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The Oceanogràfic is dedicated to turtles. It may come as a surprise that turtles swim the Mediterranean. These iconic creatures possess the ability to touch our hearts. Occasionally one may need our assistance too.

For a female, creating her nest is a lonely, arduous and complex task. She needs to choose a space far enough above the waterline for her to spawn yet close enough for her offspring to hatch and reach the surf safely.

Sometimes turtles miscalculate. Considering their immense weight, digging a deep nest with their flippers is lengthy and exhausting. If during this time the tide rises higher than calculated, water can fill the nest and so the turtle will abandon her efforts. She will then have to start all over again.

Enter humans. In such a situation a rapid call to 112 will activate the Red de Varamientos, the stranding network. This collaboration between the Ministry of Agriculture, Environment, Climate Change and Rural Development, the Polytechnic University of Valencia and the Oceanogràfic of Valencia is proving highly valuable to turtles in distress.

Support, recovery, incubation and release.

The Oceanogràfic Foundation ascertains the health of the turtle, performs blood tests and ultrasound to verify the female is in perfect health, is carrying mature eggs and developing follicles. If so, they can expect her to search for another location to nest.

A microchip and a satellite signal transmitter are installed to monitor the route she takes during the following days and where the next sunset attempt will take place. Nests can be guarded, moved to a quieter beach or the eggs placed in an incubator located at the Oceanogràfic.

Besides such an occurrence on Port Saplaya beach in June 2018, similar incidents have been recorded on the sands of Sueca in 2016, Torrevieja in 2015 and Alicante in 2014. The goal is to enable the hatching turtles to reach an appropriate size that will increase their survival rate upon release.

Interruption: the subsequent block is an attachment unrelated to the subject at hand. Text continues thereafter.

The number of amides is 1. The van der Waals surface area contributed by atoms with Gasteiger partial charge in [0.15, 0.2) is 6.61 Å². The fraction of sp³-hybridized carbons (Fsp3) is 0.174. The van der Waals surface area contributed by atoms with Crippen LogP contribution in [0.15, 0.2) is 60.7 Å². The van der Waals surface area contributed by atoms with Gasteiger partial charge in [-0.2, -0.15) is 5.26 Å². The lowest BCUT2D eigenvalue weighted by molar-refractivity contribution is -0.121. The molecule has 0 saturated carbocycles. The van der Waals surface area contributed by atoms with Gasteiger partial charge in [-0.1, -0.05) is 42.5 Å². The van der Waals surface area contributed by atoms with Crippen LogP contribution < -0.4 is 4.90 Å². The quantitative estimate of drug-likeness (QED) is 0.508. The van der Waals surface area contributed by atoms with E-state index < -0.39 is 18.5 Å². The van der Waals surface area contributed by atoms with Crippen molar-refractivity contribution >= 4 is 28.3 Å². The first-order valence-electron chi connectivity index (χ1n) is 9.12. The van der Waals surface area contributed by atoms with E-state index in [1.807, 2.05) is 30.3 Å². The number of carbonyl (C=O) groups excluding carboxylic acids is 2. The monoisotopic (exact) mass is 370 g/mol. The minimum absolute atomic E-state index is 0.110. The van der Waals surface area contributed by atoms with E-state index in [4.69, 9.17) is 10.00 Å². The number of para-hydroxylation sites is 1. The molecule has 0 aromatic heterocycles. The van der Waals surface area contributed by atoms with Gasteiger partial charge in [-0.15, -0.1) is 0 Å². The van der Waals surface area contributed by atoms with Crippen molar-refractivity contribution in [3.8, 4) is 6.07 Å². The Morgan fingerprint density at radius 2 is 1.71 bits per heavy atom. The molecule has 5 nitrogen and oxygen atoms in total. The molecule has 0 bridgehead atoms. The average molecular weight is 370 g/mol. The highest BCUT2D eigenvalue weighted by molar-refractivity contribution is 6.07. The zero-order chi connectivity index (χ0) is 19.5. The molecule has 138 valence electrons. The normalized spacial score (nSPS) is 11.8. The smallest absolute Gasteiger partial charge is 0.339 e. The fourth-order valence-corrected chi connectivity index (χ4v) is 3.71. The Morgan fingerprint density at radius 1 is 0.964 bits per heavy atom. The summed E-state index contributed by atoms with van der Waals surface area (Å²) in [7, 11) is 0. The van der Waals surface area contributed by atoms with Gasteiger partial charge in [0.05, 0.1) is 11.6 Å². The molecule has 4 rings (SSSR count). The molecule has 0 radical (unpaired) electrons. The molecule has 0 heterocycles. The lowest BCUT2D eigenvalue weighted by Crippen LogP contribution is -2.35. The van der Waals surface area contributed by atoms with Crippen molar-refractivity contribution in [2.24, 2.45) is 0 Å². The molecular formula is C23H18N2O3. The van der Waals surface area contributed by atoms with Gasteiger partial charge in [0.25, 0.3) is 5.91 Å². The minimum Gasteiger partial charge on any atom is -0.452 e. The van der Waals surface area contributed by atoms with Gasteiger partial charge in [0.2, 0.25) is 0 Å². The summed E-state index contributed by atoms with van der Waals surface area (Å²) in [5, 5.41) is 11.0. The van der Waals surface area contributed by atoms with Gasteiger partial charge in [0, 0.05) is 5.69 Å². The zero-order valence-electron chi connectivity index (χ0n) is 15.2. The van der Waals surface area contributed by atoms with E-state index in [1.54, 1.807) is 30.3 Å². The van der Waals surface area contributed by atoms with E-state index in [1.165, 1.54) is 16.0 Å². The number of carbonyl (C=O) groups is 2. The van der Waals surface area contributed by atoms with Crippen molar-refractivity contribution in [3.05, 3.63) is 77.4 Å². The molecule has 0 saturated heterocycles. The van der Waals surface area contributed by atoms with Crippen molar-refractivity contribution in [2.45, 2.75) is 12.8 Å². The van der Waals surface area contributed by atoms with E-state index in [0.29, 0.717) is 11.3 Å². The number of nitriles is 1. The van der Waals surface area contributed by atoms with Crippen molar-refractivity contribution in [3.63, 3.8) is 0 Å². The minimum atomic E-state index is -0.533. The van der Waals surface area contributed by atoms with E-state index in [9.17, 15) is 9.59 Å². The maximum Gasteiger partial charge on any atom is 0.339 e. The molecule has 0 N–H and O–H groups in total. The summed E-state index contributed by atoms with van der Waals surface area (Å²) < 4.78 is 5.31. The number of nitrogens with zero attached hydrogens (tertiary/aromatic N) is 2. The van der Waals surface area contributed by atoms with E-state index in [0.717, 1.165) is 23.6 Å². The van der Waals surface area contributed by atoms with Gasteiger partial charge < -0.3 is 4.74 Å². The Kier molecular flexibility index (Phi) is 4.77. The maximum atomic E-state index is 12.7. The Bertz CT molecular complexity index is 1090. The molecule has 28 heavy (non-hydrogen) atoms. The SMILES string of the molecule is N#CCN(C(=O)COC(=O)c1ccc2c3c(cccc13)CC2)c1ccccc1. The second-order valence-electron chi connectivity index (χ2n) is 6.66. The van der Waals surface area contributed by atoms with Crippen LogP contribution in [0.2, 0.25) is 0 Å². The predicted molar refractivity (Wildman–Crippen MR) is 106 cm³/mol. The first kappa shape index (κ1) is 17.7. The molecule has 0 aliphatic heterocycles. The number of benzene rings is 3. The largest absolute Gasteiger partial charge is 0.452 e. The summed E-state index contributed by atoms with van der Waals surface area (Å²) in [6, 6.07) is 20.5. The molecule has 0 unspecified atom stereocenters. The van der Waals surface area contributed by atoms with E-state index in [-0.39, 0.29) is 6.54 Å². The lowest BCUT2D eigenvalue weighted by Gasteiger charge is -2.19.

Experts from the Oceanogràfic cooperate effectively with other specialists from different conservation centres on both the Atlantic and Mediterranean shores. Turtle have become a subject of conservation due to the massive consequences of human activity.

Donosti, a heart-warming tale of success

Injured through being dragged by a fishing net and weighing just over two kilograms it was recovered late April 2014 by the coastguard service of Bermeo near San Sebastian. The juvenile Caretta caretta turtle was taken to the Wildlife Recovery Centre of Bizkaia, where, in spite of treatment and therapy, it unfortunately had to have its front left wing amputated a month later.

After eight months and already weighing nearly four kilograms, the turtle is transferred to a controlled and dignified environment of the Aquarium of San Sebastian for further recovery. Its exposure supports the topic of environmental education.

The turtle’s reeducation to recover the capacity to swim begins. Because the remaining stump of the its fin is very small, the possibility of implanting a 3d print prosthesis was sadly rejected.

Following a period of adaptation in quarantine, it is then moved to a beautiful tank of Atlantic fauna in the oceanarium along with forty other species including two bull sharks. During the next two years its weight rises to a healthy eleven kilograms.

The aquarium has released many specimens of this species in La Rochelle, where the currents are more favourable for their departure to the Atlantic than on the Basque coast. However, this turtle has a physical disability so three factors influence the location of its release.
The excellent experience of the Oceanogràfic is well documented. Also the natural habitat of this species and the calmer seas of the Mediterranean mean its chance of survival would be higher and opportunities to reproduce more prevalent.

October 2017 sees its arrival in the ocean conservation and recovery area, ARCA, of the Oceanogràfic Foundation to prepare for release into the wild. Some 80,000 children who have experienced the turtle’s journey affectionately baptise it with the name Donostisimilar to the Basque name for San Sebastian.

Eight months later and long after it was found, the turtle is healthy, weighs seventeen kilograms and is ready to go back to the sea. As a nod to the famous Basque beach of the same in San Sebastian, the beach of La Concha de Oropesa del Mar de Castelló is chosen.

A four year odyssey full of professional and loving care has come to an end and Donostiis able to roam free again. Free to discover the beautiful, expansive waters of the Mediterranean sea.

Story Vincent Green,  Image Oceanogràfic​, Aug 23 2018


The Oceanografic in Valencia excites with surprising insights. Situated in the spectacular surroundings of the City of Arts and Sciences it is the largest aquarium in Europe. Avant-garde architecture creates a magnificent environment for faithfully reproduced marine ecosystems.


Each iconic building of the Oceanogràfic in the City of Arts and Sciences presents a unique aquatic environment. There are the Mediterranean, Wetlands, Temperate and Tropical Seas, Oceans, the Antarctic, the Arctic, Islands and the Red Sea as well as the Dolphinarium.

La Utieliana

Plaza Picadero de Dos Aguas 3
46002 Valencia

+34 963 52 94 14